And,
here’s an interesting little phenomena…
Paypal insists on charging shipping for PDFs.
I have talked myself blue in the face,
but they make no sense.

Here’s their insanity.
I put 0 in the shipping and handling box.
They charge $4.
I complain,
they say I have to change ALL my buttons
to fix one.
What?
Are they crazy?
Why doesn’t $0 work?
They just keep repeating their insanity.
It’s a variation of
saying the same thing and hoping for a different answer.

So,
people are getting charged $4 extra on PDF orders.
Regular book is okay,
I’ve shifted to Amazon for that.
But,
I am now trying different things for the PDF,
and may be looking for a different company.
The problem is I would have to start on changing
hundreds of buttons.
Grrr.

So,
my apology.
I will try charging one penny,
if that doesn’t work,
I will try something else.

Just thought i’d let you know what is going on.

And,
I’m working on book two of the series.
Give me a month,
should have something big and great coming along.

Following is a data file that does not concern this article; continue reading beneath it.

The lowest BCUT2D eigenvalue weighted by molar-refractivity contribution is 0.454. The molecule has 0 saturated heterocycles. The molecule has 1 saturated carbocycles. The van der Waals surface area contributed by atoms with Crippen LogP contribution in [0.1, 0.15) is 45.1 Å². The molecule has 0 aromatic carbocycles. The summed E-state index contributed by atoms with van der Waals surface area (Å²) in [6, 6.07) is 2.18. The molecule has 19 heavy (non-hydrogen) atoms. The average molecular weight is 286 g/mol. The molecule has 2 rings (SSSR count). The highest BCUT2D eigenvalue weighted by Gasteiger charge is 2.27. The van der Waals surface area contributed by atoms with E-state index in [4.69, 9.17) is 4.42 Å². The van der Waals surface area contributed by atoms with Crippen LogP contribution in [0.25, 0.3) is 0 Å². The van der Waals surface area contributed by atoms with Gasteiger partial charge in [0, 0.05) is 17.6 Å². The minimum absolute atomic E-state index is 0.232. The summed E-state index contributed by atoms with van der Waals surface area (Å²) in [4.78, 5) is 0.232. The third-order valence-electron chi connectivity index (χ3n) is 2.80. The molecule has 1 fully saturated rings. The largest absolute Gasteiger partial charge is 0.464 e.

Okay,
for those willing to confront
the PayPal insanity, (grin)
here’s the link

http://www.martialartsinstructortraining.com

Again, thanks Michael,
and thanks to everybody for helping me.

Have a great work out!

Al

http://www.martialartsinstructortraining.com

http://www.amazon.com/Binary-Matrixing-Martial-Arts-Case/dp/1515149501/ref=sr_1_1?ie=UTF8&qid=1437625109&sr=8-1&keywords=binary+matrixing

go to and subscribe to this newsletter:

https://alcase.wordpress.com

Remember,

Google doesn’t like newsletters,

so this is the best way to ensure you get them.

You can find all my books here!

http://monstermartialarts.com/martial-arts/

http://www.amazon.com/Matrixing-Tong-Bei-Internal-Gung/dp/1507869290/ref=sr_1_1?ie=UTF8&qid=1423678613&sr=8-1&keywords=tong+bei

Winning Martial Arts!

Newsletter 803
Make Your Day with a Martial Arts Win!

Great Afternoon!

I was teaching this morning,
and it is almost impossible to describe
how wonderful one feels
after sharing the martial arts.

Sharp,
quick,
strong,
happy.

Hey,
I thought I’d share a win.
I get wins all the time,
and if I’m a little busy,
so what…
I can still share a win,
right?

Before I do,
however,
google is figuring out
how to send newsletters into Spam folders.
So put me in your contacts,
or just go to
https://alcase.wordpress.com